Guest blog: How YouTube Watches Us

Watching YouTube: Extraordinary Videos by Ordinary People
By Michael Strangelove
University of Toronto Press , 265 pages, $29.95

The YouTube video “Ultimate Dog Tease” has jumped from 15 million to 37 million views since the beginning of May 2011. The “JK Wedding Entrance Dance” has hit 67 million views since it was launched on YouTube. These two videos have more followers than some TV shows. They're fun, they're silly and, like YouTube as a medium, they are worth celebrating.

Michael Strangelove is a Communications professor at the University of Ottawa . In his book Watching YouTube: Extraordinary Videos by Ordinary People -- one of the Digital Futures series published by University of Toronto Press – he makes the case that YouTube is worth watching, using in your classrooms and discussing at length.

Commercial media, such as television and film, writes Strangelove, provides entertainment but does not allow for instant feedback, the way YouTube does. That feedback can be in the form of a parallel video, a written comment or a parody that mocks or extends the initial argument. Strangelove says YouTube is not just an archive, but is a social space that is helping us move toward the post-television era. YouTube is moving us away from one-way communications relationships, engaging the audience in ways television executives could never have dreamed possible.

To start with, the YouTube numbers are impressive, as more than a billion videos from YouTube are downloaded daily. Then there is the speed of YouTube'srise to popularity. Launched in June 2005, it was sold to Google in 2006 for $1.65 billion, and makes $16.6 billion in revenues from online search advertising. But, writes Strangelove, it is hardly understood as a medium. Few realize, he says, that YouTube is re-distributing power, as it allows members of society to tell their own stories. Strangelove says this medium is transforming our screen culture in the manner of “who is saying what to whom.”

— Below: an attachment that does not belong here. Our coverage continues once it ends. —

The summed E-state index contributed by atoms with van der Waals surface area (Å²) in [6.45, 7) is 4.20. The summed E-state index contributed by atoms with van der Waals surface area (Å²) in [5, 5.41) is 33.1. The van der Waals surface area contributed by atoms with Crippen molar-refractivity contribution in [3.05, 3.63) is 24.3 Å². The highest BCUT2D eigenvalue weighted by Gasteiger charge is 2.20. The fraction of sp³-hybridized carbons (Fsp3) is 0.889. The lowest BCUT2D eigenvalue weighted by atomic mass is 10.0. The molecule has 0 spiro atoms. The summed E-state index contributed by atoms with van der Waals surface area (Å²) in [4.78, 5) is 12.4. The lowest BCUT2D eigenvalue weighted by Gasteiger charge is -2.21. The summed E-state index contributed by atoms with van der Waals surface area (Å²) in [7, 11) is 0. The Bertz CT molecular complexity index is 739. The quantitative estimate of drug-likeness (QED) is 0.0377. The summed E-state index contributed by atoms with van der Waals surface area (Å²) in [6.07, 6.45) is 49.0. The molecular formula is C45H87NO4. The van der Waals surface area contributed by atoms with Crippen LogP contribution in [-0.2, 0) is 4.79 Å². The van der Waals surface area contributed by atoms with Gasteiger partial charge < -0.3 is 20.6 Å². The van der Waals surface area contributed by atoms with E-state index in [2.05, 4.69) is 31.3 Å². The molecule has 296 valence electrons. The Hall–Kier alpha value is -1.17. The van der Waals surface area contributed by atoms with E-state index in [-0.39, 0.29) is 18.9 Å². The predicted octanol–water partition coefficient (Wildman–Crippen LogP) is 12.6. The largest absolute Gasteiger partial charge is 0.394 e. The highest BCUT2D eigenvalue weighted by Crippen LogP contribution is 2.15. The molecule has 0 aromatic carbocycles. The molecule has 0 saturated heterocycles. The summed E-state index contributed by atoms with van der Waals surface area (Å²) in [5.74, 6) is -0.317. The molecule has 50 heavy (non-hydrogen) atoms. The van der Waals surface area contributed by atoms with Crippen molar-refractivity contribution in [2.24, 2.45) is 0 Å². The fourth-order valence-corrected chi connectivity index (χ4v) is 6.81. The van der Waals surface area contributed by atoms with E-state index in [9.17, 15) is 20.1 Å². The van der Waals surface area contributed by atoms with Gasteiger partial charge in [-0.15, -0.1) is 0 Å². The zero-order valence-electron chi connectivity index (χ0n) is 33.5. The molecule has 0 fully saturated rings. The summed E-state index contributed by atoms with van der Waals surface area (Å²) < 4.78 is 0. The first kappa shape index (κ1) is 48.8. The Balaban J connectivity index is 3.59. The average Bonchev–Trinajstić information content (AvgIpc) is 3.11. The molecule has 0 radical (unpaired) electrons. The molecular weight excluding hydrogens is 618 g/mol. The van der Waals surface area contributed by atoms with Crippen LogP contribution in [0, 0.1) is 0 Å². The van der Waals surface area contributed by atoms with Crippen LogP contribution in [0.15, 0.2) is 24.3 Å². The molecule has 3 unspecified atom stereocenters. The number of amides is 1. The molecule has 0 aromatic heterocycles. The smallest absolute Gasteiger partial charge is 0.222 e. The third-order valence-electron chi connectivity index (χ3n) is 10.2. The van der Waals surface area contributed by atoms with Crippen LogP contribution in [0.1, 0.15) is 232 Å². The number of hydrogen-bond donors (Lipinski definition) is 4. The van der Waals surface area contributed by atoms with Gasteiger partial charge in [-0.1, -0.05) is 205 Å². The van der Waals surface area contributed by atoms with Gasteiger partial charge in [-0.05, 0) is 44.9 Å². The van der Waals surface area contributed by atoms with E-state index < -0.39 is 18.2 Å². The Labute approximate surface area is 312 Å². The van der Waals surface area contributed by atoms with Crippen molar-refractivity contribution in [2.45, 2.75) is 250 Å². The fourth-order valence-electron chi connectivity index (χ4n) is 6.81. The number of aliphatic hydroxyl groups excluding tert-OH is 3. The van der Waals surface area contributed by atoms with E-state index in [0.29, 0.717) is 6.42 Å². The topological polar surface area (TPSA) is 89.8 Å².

Sacred ceremonies were once a tradition preserved on home movies by baby boomers but thanks to today's technological innovations, anyone with a cell phone can now make a video. As a result, things we once took for granted such as weddings, can now be viewed, critiqued, parodied, copied or re-interpreted. The “JK Wedding Entrance Dance” shows the bride and groom and their wedding attendants really enjoying their wedding in what has to be described as a break with tradition and re-interpretation of the walk down the aisle.

According to Strangelove, among the most popular parodies on YouTube are those where the footage from the movie ‘Downfall' has been supplemented with superimposed sub-titles, some of which are laugh-out-loud funny. Another video that spawned a series of parodies is Chris Crocker's tearful video rant, “Leave Britney Alone.” Not only is it amusing to watch the meltdown, and then find others in a similar vein, such as “Leave Spongebob Alone” but the 20,000 comments posted about the original show how passionate and candid this generation of “screen-agers” has become.

That's the fun side of YouTube. The serious benefits of YouTube, writes Strangelove, come from the way viewers are “interacting, participating, collaborating and co-producing” videos that speak to each other. Young women, seeking empowerment from dominant views of femininity, can talk to each other through their videos. Voters can encourage others to become further engaged in a democracy. YouTube can provide cross-cultural enlightenment that spans borders, generations and entrenched ideals.

In other words, YouTube needs to be viewed as a revolutionary tool that can tell us about a revolution. And, Watching YouTube: Extraordinary Videos by Ordinary People may inspire a revolution in the way we teach.

Mike Gange teaches Media Studies in Fredericton. This article first appeared on his blog Mr Media's Blog.